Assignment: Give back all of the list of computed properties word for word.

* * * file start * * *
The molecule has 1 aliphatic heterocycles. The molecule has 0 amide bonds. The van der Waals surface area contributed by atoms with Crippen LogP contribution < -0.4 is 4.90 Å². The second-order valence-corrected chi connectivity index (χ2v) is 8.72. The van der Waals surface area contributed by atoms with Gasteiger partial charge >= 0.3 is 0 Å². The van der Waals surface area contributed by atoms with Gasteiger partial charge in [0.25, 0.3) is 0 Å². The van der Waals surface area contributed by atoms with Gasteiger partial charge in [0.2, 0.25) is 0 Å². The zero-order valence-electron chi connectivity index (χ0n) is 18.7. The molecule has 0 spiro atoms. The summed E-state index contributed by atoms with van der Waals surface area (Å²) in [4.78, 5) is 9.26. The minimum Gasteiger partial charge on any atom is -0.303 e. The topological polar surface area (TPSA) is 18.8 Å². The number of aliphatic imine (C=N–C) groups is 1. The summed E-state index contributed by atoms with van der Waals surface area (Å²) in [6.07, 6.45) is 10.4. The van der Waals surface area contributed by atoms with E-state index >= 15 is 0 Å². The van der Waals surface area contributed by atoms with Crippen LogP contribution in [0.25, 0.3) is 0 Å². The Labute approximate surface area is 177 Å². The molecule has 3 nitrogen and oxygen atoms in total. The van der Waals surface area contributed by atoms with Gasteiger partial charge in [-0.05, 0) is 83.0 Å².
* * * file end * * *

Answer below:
The molecule has 1 aliphatic heterocycles. The molecule has 0 amide bonds. The van der Waals surface area contributed by atoms with Crippen LogP contribution < -0.4 is 4.90 Å². The second-order valence-corrected chi connectivity index (χ2v) is 8.72. The van der Waals surface area contributed by atoms with Gasteiger partial charge >= 0.3 is 0 Å². The van der Waals surface area contributed by atoms with Gasteiger partial charge in [0.25, 0.3) is 0 Å². The van der Waals surface area contributed by atoms with Gasteiger partial charge in [0.2, 0.25) is 0 Å². The zero-order valence-electron chi connectivity index (χ0n) is 18.7. The molecule has 0 spiro atoms. The summed E-state index contributed by atoms with van der Waals surface area (Å²) in [4.78, 5) is 9.26. The minimum Gasteiger partial charge on any atom is -0.303 e. The topological polar surface area (TPSA) is 18.8 Å². The number of aliphatic imine (C=N–C) groups is 1. The summed E-state index contributed by atoms with van der Waals surface area (Å²) in [6.07, 6.45) is 10.4. The van der Waals surface area contributed by atoms with E-state index >= 15 is 0 Å². The van der Waals surface area contributed by atoms with Crippen LogP contribution in [0.25, 0.3) is 0 Å². The Labute approximate surface area is 177 Å². The molecule has 3 nitrogen and oxygen atoms in total. The van der Waals surface area contributed by atoms with Gasteiger partial charge in [-0.05, 0) is 83.0 Å².